The price of the average eyepiece included with a telescope package, if bought separately, would be about £25 or less. A good quality Plossl upgrade would cost about £45 to £60 each (noticeable improvement), and a high quality wide field eyepiece like the Pentax XL pictured would cost about £140 second hand, £225 new. How far you can afford to go depends on the individual, but I am only trying to make you see that there is room for improvement even with a very small outlay. You can now get very good highly reflective diagonals with superb mirrors for less than £50, so why settle for the plasticky low-reflectivity one that came bundled with the ‘scope? I mean, you do want your new ‘scope to actually perform well and show you stuff don’t you?
Replacement finderscopes are available for all telescopes too, and can make it much easier for the novice to find things in the sky. Some of the standard ones supplied with ‘scopes will be tiny 24mm aperture ones that will barely show anything and will not stay aligned with the main ‘scope. A 30mm upgrade is fine for a small ‘scope and will have propr adjustment screws that will hold the finder in alignment very long periods. Little things like this can make all the difference out in the field.
Fixing loose bits and stiff bits requires a different approach. You can’t just throw money at it (well you can, but that’s not always practical) so you may have to overcome your fear of taking things apart and get to work with the screwdriver and Allen keys. Re-lubing a rack and pinion focuser is very easy, and only requires that the work is carried out methodically and slowly. Instructions for this type of job are available all over the Internet. Making a tripod sturdier is also easily done, and only requires minimal technical skills. These tasks will yield noticeable improvements in your equipment and will make observing much more pleasurable and less frustrating.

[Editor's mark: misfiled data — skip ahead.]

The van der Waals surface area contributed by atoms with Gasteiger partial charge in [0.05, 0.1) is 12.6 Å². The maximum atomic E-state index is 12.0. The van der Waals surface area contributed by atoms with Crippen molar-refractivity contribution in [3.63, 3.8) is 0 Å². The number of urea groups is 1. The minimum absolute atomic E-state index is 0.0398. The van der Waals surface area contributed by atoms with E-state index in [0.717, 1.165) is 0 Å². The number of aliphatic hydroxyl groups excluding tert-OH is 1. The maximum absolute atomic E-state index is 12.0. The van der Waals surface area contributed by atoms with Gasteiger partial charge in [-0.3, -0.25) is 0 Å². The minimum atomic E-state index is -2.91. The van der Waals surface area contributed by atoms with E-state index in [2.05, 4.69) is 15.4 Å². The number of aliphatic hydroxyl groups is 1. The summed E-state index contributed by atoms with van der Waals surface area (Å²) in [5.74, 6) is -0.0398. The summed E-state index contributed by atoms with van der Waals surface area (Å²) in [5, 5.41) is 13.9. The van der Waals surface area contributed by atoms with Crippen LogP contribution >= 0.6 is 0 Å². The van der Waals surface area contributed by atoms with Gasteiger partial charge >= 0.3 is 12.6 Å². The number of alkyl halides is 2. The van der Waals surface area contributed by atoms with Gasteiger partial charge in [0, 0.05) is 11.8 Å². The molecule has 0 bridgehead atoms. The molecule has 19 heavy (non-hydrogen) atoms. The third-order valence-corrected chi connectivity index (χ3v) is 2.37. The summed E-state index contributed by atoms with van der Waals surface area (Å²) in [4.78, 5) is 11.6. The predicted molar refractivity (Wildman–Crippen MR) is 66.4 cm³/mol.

So, with a little extra investment, some time and a small amount of effort, it’s possible to completely transform a poorly performing telescope package into one that will give hours of pleasure. Please note that some telescopes (the expensive ones) will have perfectly adequate accessories bundled with them and will perform superbly out of the box, but more cheap telescopes are sold than expensive ones, and most beginners will buy something in the low to mid price range. I’m not knocking the ‘affordable’ ranges of telescopes out there, like those produced by Celestron, Skywatcher, Meade, and others. The optical tube assemblies themselves can be excellent, but the accessories and quality control stage of the manufacturing process can let them down. That’s when a little pro-active tinkering from telescope owners can drastically improve things. (If the idea of taking things apart frightens you, please DO NOT click here.)
Oh, the grey blob may still be a grey blob, but that’s another story….